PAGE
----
Article by: Pieter Steyn – Chairperson of LEX Africa, Director Werksmans Attorneys, South Africa
The Common Market for Eastern and Southern Africa (COMESA) covers 21 countries namely Burundi, the Comoros, the Democratic Republic of Congo, Djibouti, Egypt, Eritrea, Ethiopia, Kenya, Libya, Madagascar, Malawi, Mauritius, Rwanda, Sudan, Swaziland, Seychelles, Somalia, Tunisia Uganda, Zambia and Zimbabwe. The COMESA Competition Commission (“CCC”) has been operating since January 2013 and is one of the most important and active African regional competition authorities.
On 25 February 2021, the CCC issued a cautionary notice on restrictive business agreements which stated that–
- some undertakings operating in the COMESA Common Market had been and continue to engage in agreements that include restrictive territorial clauses and market allocation which contributed to forming barriers to trade in the Common Market;
- the CCC had in its possession “anecdotal evidence” of certain sectors which have continued to engage in such conduct;
- the CCC had engaged in “soft enforcement for a reasonable period, by engaging undertakings and requesting them to notify such agreements in accordance with Article 20 of the Regulations and through numerous awareness programs”;
- the CCC considered that it had given “ample time to undertakings operating in the Common Market to sanitise their agreements pursuant to Article 20 of the Regulations” and that the CCC had accordingly decided to “focus more on hard enforcement through screening, detection, investigation and punishment of offenders”;
- the CCC would work closely with the national competition authorities in COMESA member states to ensure that offenders are detected, investigated and punished.
Like many new competition authorities, the CCC’s workload was initially taken up mostly by merger cases. However since 2016, it has increasingly focussed on prohibited restrictive business practices which are defined in Article 16 of the COMESA Competition Regulations (“Regulations”) as “agreements between undertakings, decisions by associations of undertakings and concerted practices which –
- may affect trade between Member States and have as their object or effect the prevention, restriction or distortion of competition within the Common Market”; and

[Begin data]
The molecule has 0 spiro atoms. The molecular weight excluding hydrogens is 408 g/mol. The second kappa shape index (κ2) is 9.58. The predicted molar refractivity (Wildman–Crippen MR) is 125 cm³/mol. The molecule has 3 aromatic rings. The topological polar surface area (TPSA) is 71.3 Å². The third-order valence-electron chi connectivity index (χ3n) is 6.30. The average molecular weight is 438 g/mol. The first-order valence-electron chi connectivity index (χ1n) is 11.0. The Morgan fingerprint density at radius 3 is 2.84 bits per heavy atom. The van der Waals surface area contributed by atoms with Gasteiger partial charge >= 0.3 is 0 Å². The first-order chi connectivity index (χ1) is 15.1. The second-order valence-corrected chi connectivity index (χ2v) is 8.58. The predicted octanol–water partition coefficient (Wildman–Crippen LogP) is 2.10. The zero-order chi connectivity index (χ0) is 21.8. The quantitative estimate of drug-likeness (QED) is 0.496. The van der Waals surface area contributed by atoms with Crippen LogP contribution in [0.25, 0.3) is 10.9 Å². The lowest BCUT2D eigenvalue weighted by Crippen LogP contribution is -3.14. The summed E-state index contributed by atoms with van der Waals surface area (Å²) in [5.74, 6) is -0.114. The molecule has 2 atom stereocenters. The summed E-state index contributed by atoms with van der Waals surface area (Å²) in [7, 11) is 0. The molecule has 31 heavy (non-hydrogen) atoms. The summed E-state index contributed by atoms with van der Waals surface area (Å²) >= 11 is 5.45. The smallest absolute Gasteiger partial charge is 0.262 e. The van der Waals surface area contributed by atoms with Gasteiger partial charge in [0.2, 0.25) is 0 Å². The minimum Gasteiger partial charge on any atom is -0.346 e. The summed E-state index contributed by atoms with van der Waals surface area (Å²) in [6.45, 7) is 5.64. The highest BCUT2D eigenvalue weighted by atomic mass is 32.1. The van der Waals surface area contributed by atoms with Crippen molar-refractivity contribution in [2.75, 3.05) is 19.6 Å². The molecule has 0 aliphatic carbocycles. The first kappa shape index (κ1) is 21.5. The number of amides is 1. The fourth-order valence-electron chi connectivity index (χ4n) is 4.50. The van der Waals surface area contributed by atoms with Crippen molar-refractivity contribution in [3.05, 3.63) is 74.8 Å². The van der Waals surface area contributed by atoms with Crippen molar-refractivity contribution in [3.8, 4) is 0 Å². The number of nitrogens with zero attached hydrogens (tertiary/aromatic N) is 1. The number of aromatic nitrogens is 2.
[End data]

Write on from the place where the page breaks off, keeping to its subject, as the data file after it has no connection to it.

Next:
- are, or are intended to be, implemented within the Common Market.
Article 16 provides that such prohibited agreements and decisions are void. Article 20 of the Regulations provides that it is an “offence” for “undertakings engaged in the market in rival or potentially rival activities” (ie actual or potential competitors) to engage in –
- agreements fixing prices which “hinder or prevent the sale or supply or purchase of goods or services between persons, or limit or restrict the terms and conditions of sale or supply or purchase between persons, or limit or restrict the terms and conditions of sale or supply or purchase between persons engaged in the sale of purchased goods or services”;
- collusive tendering and bid-rigging;
- market or customer allocation agreements;
- allocation by quota as to sales and production;
- collective action to enforce arrangements;
- concerted refusals to supply goods or services to a potential purchaser, or to purchase goods or services from a potential supplier;
- collective denials of access to an arrangement or association which is crucial to competition.
A fine of up to 10% of annual turnover in the Common Market may be imposed by the CCC for contraventions of Articles 16 or 19.
Article 20 of the Regulations allows an undertaking to apply voluntarily to the CCC for an authorisation “to enter and/or give effect to contracts, arrangements or understandings even if they are anti-competitive, if the CCC determines that there are public benefits outweighing the anti-competitive detriment of the contract, arrangement or understanding”. From 2016 to 2020, 12 such applications were made to the CCC of which 11 were successful (six were authorised subject to undertakings given by the parties). The applications generally dealt with distribution and supply agreements and one dealt with the inclusion of Air France into an existing joint venture between KLM and Kenyan Airways (this was unconditionally authorised by the CCC).